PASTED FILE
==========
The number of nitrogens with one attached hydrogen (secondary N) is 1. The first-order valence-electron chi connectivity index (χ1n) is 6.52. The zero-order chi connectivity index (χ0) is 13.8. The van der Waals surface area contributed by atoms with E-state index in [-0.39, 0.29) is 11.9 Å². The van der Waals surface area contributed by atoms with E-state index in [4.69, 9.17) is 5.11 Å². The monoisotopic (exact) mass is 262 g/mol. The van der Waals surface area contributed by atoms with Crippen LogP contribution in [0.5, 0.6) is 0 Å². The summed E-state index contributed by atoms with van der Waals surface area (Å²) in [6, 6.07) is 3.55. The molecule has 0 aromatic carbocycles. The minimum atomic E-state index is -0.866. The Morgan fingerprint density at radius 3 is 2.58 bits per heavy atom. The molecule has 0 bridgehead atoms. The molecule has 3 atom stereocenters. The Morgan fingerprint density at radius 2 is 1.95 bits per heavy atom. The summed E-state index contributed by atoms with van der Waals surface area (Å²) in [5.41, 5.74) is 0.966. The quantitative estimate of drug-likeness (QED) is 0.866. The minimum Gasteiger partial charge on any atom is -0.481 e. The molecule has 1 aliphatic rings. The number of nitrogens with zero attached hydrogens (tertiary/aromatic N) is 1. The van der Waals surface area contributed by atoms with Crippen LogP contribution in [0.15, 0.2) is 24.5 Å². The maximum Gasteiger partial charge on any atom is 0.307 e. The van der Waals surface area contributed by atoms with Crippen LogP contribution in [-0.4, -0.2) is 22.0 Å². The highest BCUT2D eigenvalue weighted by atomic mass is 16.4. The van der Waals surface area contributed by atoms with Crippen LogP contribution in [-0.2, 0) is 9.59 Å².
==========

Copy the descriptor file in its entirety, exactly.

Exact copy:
The number of nitrogens with one attached hydrogen (secondary N) is 1. The first-order valence-electron chi connectivity index (χ1n) is 6.52. The zero-order chi connectivity index (χ0) is 13.8. The van der Waals surface area contributed by atoms with E-state index in [-0.39, 0.29) is 11.9 Å². The van der Waals surface area contributed by atoms with E-state index in [4.69, 9.17) is 5.11 Å². The monoisotopic (exact) mass is 262 g/mol. The van der Waals surface area contributed by atoms with Crippen LogP contribution in [0.5, 0.6) is 0 Å². The summed E-state index contributed by atoms with van der Waals surface area (Å²) in [6, 6.07) is 3.55. The molecule has 0 aromatic carbocycles. The minimum atomic E-state index is -0.866. The Morgan fingerprint density at radius 3 is 2.58 bits per heavy atom. The molecule has 0 bridgehead atoms. The molecule has 3 atom stereocenters. The Morgan fingerprint density at radius 2 is 1.95 bits per heavy atom. The summed E-state index contributed by atoms with van der Waals surface area (Å²) in [5.41, 5.74) is 0.966. The quantitative estimate of drug-likeness (QED) is 0.866. The minimum Gasteiger partial charge on any atom is -0.481 e. The molecule has 1 aliphatic rings. The number of nitrogens with zero attached hydrogens (tertiary/aromatic N) is 1. The van der Waals surface area contributed by atoms with Crippen LogP contribution in [0.15, 0.2) is 24.5 Å². The maximum Gasteiger partial charge on any atom is 0.307 e. The van der Waals surface area contributed by atoms with Crippen LogP contribution in [-0.4, -0.2) is 22.0 Å². The highest BCUT2D eigenvalue weighted by atomic mass is 16.4. The van der Waals surface area contributed by atoms with Crippen LogP contribution in [-0.2, 0) is 9.59 Å².